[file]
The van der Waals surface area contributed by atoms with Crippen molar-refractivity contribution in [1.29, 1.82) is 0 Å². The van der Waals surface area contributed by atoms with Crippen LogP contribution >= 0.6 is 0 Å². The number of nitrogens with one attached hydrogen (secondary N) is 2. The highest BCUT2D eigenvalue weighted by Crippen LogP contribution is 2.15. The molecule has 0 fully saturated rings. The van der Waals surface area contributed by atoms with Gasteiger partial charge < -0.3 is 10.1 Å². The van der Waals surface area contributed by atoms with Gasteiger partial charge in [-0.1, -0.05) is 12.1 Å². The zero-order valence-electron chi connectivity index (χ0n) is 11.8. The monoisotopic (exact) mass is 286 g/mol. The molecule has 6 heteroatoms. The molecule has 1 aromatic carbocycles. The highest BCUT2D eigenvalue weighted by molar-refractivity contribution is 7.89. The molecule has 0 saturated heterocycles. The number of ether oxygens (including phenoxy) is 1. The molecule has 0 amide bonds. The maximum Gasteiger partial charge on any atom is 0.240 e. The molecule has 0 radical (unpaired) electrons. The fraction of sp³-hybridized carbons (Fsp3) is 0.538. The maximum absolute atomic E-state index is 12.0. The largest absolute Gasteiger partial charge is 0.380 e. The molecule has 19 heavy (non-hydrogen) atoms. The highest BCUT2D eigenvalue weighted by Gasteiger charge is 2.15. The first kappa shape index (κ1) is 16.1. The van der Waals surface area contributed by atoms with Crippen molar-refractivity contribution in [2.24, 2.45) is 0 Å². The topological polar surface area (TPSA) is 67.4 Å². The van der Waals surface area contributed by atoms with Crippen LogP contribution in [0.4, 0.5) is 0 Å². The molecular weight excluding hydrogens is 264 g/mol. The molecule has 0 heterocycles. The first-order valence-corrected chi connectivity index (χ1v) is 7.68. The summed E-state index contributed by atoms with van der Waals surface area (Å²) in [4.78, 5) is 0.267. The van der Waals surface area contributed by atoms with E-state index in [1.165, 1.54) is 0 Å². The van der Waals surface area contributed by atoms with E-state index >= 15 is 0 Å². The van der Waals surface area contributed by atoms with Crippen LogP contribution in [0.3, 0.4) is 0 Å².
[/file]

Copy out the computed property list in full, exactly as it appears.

The van der Waals surface area contributed by atoms with Crippen molar-refractivity contribution in [1.29, 1.82) is 0 Å². The van der Waals surface area contributed by atoms with Crippen LogP contribution >= 0.6 is 0 Å². The number of nitrogens with one attached hydrogen (secondary N) is 2. The highest BCUT2D eigenvalue weighted by Crippen LogP contribution is 2.15. The molecule has 0 fully saturated rings. The van der Waals surface area contributed by atoms with Gasteiger partial charge < -0.3 is 10.1 Å². The van der Waals surface area contributed by atoms with Gasteiger partial charge in [-0.1, -0.05) is 12.1 Å². The zero-order valence-electron chi connectivity index (χ0n) is 11.8. The monoisotopic (exact) mass is 286 g/mol. The molecule has 6 heteroatoms. The molecule has 1 aromatic carbocycles. The highest BCUT2D eigenvalue weighted by molar-refractivity contribution is 7.89. The molecule has 0 saturated heterocycles. The number of ether oxygens (including phenoxy) is 1. The molecule has 0 amide bonds. The maximum Gasteiger partial charge on any atom is 0.240 e. The molecule has 0 radical (unpaired) electrons. The fraction of sp³-hybridized carbons (Fsp3) is 0.538. The maximum absolute atomic E-state index is 12.0. The largest absolute Gasteiger partial charge is 0.380 e. The molecule has 19 heavy (non-hydrogen) atoms. The highest BCUT2D eigenvalue weighted by Gasteiger charge is 2.15. The first kappa shape index (κ1) is 16.1. The van der Waals surface area contributed by atoms with Crippen molar-refractivity contribution in [2.24, 2.45) is 0 Å². The topological polar surface area (TPSA) is 67.4 Å². The van der Waals surface area contributed by atoms with Crippen LogP contribution in [0.4, 0.5) is 0 Å². The molecular weight excluding hydrogens is 264 g/mol. The molecule has 0 heterocycles. The first-order valence-corrected chi connectivity index (χ1v) is 7.68. The summed E-state index contributed by atoms with van der Waals surface area (Å²) in [4.78, 5) is 0.267. The van der Waals surface area contributed by atoms with E-state index in [1.165, 1.54) is 0 Å². The van der Waals surface area contributed by atoms with E-state index >= 15 is 0 Å². The van der Waals surface area contributed by atoms with Crippen LogP contribution in [0.3, 0.4) is 0 Å².